MINNEAPOLIS — In the end, a hometown Philly love fest broke out in Minnesota.
It was the deep roar of total Eagles fan delirium that turned U.S. Bank Stadium into the Linc North, a euphoric chorus that bounced off icy glass walls and continued to rise long after the Patriots' fans were muted, sent out into the cold.
It was Philly's dance, Philly's song, Philly's party, a giddy, green-glittered, electric slide into Super Bowl history.
"I will never see another sporting event again, because nothing will ever top this," said Charlie Muller, 59, of Maple Shade, as he and his brother, Dan, 55, walked through the concourse, their arms tightly wrapped around each other.
In the final moments of the game, Dan said, he was simply "in awe."
"Just stunned," he said. "Finally."
Diane McGraw, wife of the late Phillies hero Tug McGraw, was dancing in the concourse with a group of fans she brought from Philly. She said that she was still "channeling Tug," who helped bring the Phillies their first world championship in 1980.
"I think I'm still in shock," McGraw said. "They're not just winners tonight, but they're winners for life."
Eagles fans who never met each other before were hugging in the concourse. Down on the field, it was indeed a moment frozen in time. The theme from Rocky was played, but it seemed superfluous. On this night, in a strange northern land, Eagles fans and players shared their joy like family.
Dozens of Eagles fans were in tears, including Jeff Moore, a 50-year-old from Haddon Heights, who was at the game with his 13-year-old son. "I was so nervous there at the end," he said. "I've been waiting all my life for this."
Nick Martino of South Philadelphia broke down in tears once the clock ticked to zero. He stared at the field as confetti flew, holding the Mass card from his father's funeral and the Eagles hat he'd worn to games. "He introduced me to the Eagles," Martino said of his father, who died in 2015. "He'd be so happy right now."
"The first ever, that's crazy," said Eagles fan Bill Schauman, who watched the final moments of the game in disbelief in the 300 level. "That's awesome, and we're here to see it. Bringing home the first one, man. The first!"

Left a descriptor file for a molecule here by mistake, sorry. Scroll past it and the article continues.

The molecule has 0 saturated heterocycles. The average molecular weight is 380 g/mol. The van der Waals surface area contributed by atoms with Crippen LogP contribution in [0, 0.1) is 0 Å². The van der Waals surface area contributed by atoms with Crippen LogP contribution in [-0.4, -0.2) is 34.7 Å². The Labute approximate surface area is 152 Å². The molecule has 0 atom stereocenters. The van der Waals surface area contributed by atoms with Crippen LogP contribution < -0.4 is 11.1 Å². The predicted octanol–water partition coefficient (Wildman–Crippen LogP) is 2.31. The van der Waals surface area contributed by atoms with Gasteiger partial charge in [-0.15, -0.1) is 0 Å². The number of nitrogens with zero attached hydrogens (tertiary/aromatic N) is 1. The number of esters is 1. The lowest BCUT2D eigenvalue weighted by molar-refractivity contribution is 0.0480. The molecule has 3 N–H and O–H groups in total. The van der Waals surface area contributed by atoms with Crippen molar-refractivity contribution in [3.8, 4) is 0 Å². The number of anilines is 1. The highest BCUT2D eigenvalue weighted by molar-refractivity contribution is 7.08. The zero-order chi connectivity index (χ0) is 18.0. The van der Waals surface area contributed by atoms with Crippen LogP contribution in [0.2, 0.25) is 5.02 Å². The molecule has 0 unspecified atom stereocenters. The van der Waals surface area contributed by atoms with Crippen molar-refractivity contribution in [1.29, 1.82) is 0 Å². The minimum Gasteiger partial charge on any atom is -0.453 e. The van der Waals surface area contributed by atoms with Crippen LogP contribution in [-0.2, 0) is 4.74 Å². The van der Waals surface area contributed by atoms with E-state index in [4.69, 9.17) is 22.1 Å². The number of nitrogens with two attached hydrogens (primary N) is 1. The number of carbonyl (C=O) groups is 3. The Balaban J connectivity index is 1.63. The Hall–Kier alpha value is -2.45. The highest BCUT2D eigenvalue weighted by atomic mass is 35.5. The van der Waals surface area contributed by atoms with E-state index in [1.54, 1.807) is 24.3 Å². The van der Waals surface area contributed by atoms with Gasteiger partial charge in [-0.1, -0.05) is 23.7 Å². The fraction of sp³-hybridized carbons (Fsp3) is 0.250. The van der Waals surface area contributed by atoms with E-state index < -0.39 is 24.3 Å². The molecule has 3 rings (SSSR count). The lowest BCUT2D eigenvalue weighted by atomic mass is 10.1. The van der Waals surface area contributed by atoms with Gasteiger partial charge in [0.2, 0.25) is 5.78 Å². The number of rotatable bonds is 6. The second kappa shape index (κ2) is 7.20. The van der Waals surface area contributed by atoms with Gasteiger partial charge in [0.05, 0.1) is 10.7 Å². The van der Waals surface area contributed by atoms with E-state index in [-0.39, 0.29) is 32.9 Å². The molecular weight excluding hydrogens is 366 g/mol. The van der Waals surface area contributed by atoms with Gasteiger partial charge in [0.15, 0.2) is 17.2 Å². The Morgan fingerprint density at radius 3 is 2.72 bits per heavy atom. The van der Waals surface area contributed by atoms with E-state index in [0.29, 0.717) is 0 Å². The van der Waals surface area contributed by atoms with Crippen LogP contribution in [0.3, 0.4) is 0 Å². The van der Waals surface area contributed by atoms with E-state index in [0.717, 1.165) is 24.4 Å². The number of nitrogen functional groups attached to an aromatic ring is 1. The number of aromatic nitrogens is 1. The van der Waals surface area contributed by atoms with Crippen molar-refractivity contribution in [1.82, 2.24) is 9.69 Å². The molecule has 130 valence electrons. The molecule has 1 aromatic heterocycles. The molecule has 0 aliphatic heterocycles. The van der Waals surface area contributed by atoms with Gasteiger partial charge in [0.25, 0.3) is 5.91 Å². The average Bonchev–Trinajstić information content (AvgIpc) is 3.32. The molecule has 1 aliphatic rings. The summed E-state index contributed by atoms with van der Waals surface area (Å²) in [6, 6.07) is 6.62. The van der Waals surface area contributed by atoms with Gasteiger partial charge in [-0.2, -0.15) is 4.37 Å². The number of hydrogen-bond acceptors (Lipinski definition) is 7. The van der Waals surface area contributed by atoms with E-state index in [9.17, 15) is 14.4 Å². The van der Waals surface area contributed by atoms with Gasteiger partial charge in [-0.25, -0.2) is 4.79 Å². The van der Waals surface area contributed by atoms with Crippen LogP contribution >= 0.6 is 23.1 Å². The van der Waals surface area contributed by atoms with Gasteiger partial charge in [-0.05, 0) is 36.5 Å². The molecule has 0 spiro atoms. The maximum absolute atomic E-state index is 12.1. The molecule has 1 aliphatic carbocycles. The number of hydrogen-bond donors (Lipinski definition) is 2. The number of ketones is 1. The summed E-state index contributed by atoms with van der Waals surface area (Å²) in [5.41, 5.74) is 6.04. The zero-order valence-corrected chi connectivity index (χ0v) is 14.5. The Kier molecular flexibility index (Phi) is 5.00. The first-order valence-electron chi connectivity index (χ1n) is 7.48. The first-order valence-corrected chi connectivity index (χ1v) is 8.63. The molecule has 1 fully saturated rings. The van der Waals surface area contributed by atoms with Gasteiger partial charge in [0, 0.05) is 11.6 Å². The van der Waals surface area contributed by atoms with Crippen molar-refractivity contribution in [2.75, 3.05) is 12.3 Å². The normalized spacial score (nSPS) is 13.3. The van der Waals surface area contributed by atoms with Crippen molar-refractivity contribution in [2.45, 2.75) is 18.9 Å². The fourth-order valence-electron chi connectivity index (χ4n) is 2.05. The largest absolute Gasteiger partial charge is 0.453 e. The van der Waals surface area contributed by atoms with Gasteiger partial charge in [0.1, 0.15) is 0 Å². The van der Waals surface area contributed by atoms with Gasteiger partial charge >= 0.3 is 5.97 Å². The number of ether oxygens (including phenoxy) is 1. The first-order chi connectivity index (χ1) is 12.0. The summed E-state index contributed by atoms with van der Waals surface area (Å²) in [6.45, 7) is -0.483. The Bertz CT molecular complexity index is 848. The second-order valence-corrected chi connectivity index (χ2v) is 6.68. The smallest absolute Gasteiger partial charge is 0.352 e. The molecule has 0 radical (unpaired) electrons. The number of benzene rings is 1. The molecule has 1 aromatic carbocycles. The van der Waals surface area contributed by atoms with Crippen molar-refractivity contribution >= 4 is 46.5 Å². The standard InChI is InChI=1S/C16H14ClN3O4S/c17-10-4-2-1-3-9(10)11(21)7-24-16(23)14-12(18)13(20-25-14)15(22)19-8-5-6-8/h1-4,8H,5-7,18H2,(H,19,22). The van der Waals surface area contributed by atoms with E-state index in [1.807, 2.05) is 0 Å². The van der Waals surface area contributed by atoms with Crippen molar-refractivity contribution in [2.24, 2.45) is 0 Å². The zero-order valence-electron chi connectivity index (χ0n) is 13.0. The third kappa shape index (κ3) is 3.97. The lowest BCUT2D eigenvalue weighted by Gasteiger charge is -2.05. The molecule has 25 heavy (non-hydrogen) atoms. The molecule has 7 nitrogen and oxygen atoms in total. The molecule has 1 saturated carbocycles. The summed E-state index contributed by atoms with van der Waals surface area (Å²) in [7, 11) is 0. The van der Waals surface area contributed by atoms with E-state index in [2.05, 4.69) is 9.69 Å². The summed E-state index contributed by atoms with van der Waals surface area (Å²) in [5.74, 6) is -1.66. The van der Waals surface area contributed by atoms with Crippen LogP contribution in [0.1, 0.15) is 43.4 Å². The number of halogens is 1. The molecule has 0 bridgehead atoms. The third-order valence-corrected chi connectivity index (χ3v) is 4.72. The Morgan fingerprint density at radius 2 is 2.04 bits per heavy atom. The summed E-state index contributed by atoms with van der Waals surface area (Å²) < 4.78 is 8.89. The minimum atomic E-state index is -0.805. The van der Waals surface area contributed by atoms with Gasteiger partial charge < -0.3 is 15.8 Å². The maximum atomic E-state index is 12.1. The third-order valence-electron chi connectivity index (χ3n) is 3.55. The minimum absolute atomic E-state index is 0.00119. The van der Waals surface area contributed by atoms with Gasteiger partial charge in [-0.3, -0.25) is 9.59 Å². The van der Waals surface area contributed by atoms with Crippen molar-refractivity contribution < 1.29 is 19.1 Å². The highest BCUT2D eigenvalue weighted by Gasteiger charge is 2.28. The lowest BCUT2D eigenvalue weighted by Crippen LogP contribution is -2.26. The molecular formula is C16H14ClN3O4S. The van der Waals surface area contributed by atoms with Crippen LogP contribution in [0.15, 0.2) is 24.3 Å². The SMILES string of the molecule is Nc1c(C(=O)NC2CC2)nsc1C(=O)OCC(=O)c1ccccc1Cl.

"Congratulations, I didn't think you could do it," a Patriots fans said to Schauman's wife, Staci, as the fan walked out of the 300 level with seconds left.
These were the faithful who trekked to this unfamiliar and frigid land to bask — finally — in the warmth of an unlikely promised land, packing a Rocky underdog growl in the land of Mary Tyler Moore. Go ahead, Minneapolis, paint the whole Mary statue green. Philly is turning the world on with our smile.
Tom Brady predicted a stadium dominated by Eagles fans, and he was right. Philly filled the stadium with a home-crowd vibe, drowned out every Brady play call, even as odd combinations of fans checkered the stands, a Celek jersey next to a Brady, a Wentz next to a Brady, a Foles next to a Gronkowski, a Gilmore next to a Vick.
After Brandon Graham stripped the ball from Brady with two minutes left, Eagles players on the sidelines began jumping up and down. In Section 300 of the Bank, crowds of Eagles fans starting hugging each other … strangers. Patriots fans got up and left for the frigid outdoors.
It was the pure, absurd joy of seeing Nick Foles catch a touchdown pass, not long after being in a stadium of laughter when Tom Brady dropped one.
When former Eagles running back Brian Westbrook was interviewed on the big screen before the game, he led his Eagles nation in a loud, full-throated Eagles fight song that gave chills to the fans in green. The boos greeting Brady's introduction made one thing clear from the start: This was an Eagles crowd.
For Philly fans in Minneapolis, the day dawned an icy minus-4, but there was too much at stake to care. It was a long-sought shared piece of history they'd forked over thousands of dollars to witness.
People such as Ed Moran of Minersville, Pa., and his wife, Joyce, who will be married 50 years this spring. Ed attended his first Eagles game in 1961. Joyce said, "We've been waiting 50 years."
People such as Paul Villari, whose father, Placido, attended the NFL Championship game in 1948, at Shibe Park. Paul and his son Alex won last-minute Super Bowl tickets through the season-ticket-holder lottery and traveled from Cinnaminson.
The family had season tickets for 70 years. Villari never took his father's name off the Eagles account after he died at the age of 93 in 2015. When the team came calling, he said, they asked for his father. "'Is this Placido?' I was really taken aback."
On game day, Villari, like so many Eagles fans near and far, was full of emotion. He and his son brought a Mass card for his father that they would leave behind at U.S. Bank Stadium, like that huge piece of themselves they'd long ago given over to the Eagles.
"It's a tremendous feeling I have with my siblings and my siblings still at home," Villari said before the game. "I think my father is going to be there in spirit. I got to believe it. There's got to be some kind of mojo."
On this Super Bowl, there was.
"We did it," Villari said right after the game. "Pop helped with the Brady fumble from above."
For Alexandra Convery, the owner of Westy's tavern in Philadelphia, who went to Minnesota with her husband and four children, hanging around the Mall of America in the days leading up to the Super Bowl was a surreal culmination of years spent out in Lot N6 as the Swoop Troop tailgate of dreams.
Her family ran into nearly the entire Eagles team as players walked around the Mall of America during the week, a parade of familiar heroes who posed for pictures with the Convery family, including Graham, whose strip sack of Brady near the end of the game sent the Bank into a Linc frenzy. Heroes, acting just like family.
Which, when your team is the Eagles, and you're Philly, is exactly what they are.